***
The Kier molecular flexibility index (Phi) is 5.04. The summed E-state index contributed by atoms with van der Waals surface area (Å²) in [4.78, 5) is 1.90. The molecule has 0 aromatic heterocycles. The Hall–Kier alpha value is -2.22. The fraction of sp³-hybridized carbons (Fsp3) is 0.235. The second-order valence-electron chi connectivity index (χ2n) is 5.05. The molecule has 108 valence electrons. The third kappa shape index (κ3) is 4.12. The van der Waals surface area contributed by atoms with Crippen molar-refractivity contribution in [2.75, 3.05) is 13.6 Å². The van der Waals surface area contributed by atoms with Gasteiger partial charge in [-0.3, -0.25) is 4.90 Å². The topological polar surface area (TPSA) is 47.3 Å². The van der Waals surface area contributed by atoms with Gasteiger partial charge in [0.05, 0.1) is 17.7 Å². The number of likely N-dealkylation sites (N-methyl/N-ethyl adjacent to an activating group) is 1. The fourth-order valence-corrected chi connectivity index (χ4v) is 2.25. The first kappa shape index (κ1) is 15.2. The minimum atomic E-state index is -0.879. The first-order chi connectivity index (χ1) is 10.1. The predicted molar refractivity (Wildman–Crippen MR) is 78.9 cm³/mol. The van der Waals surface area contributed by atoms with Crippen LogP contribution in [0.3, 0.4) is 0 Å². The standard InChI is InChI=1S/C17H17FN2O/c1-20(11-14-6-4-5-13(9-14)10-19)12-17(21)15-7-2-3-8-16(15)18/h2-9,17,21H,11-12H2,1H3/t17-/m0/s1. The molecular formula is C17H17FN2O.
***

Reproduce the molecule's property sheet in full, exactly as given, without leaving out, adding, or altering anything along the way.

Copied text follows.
The Kier molecular flexibility index (Phi) is 5.04. The summed E-state index contributed by atoms with van der Waals surface area (Å²) in [4.78, 5) is 1.90. The molecule has 0 aromatic heterocycles. The Hall–Kier alpha value is -2.22. The fraction of sp³-hybridized carbons (Fsp3) is 0.235. The second-order valence-electron chi connectivity index (χ2n) is 5.05. The molecule has 108 valence electrons. The third kappa shape index (κ3) is 4.12. The van der Waals surface area contributed by atoms with Crippen molar-refractivity contribution in [2.75, 3.05) is 13.6 Å². The van der Waals surface area contributed by atoms with Gasteiger partial charge in [-0.3, -0.25) is 4.90 Å². The topological polar surface area (TPSA) is 47.3 Å². The van der Waals surface area contributed by atoms with Gasteiger partial charge in [0.05, 0.1) is 17.7 Å². The number of likely N-dealkylation sites (N-methyl/N-ethyl adjacent to an activating group) is 1. The fourth-order valence-corrected chi connectivity index (χ4v) is 2.25. The first kappa shape index (κ1) is 15.2. The minimum atomic E-state index is -0.879. The first-order chi connectivity index (χ1) is 10.1. The predicted molar refractivity (Wildman–Crippen MR) is 78.9 cm³/mol. The van der Waals surface area contributed by atoms with Crippen LogP contribution in [0.3, 0.4) is 0 Å². The standard InChI is InChI=1S/C17H17FN2O/c1-20(11-14-6-4-5-13(9-14)10-19)12-17(21)15-7-2-3-8-16(15)18/h2-9,17,21H,11-12H2,1H3/t17-/m0/s1. The molecular formula is C17H17FN2O.